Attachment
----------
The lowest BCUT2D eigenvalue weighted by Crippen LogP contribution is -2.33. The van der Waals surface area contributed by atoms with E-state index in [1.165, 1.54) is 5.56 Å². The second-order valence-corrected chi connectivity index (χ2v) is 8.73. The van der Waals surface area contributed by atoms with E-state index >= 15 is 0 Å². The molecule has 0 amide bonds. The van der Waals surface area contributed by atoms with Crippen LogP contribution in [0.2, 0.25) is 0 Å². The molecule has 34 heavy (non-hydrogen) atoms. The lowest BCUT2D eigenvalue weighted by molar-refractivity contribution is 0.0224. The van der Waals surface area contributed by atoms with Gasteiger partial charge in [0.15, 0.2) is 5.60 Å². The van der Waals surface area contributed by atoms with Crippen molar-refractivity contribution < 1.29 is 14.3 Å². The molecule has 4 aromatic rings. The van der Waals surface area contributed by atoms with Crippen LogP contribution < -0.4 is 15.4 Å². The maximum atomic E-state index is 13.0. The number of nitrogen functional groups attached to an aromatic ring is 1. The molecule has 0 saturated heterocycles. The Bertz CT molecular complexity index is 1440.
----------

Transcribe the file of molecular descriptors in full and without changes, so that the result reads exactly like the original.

The lowest BCUT2D eigenvalue weighted by Crippen LogP contribution is -2.33. The van der Waals surface area contributed by atoms with E-state index in [1.165, 1.54) is 5.56 Å². The second-order valence-corrected chi connectivity index (χ2v) is 8.73. The van der Waals surface area contributed by atoms with E-state index >= 15 is 0 Å². The molecule has 0 amide bonds. The van der Waals surface area contributed by atoms with Crippen LogP contribution in [0.2, 0.25) is 0 Å². The molecule has 34 heavy (non-hydrogen) atoms. The lowest BCUT2D eigenvalue weighted by molar-refractivity contribution is 0.0224. The van der Waals surface area contributed by atoms with Gasteiger partial charge in [0.15, 0.2) is 5.60 Å². The van der Waals surface area contributed by atoms with Crippen molar-refractivity contribution < 1.29 is 14.3 Å². The molecule has 4 aromatic rings. The van der Waals surface area contributed by atoms with Crippen LogP contribution < -0.4 is 15.4 Å². The maximum atomic E-state index is 13.0. The number of nitrogen functional groups attached to an aromatic ring is 1. The molecule has 0 saturated heterocycles. The Bertz CT molecular complexity index is 1440.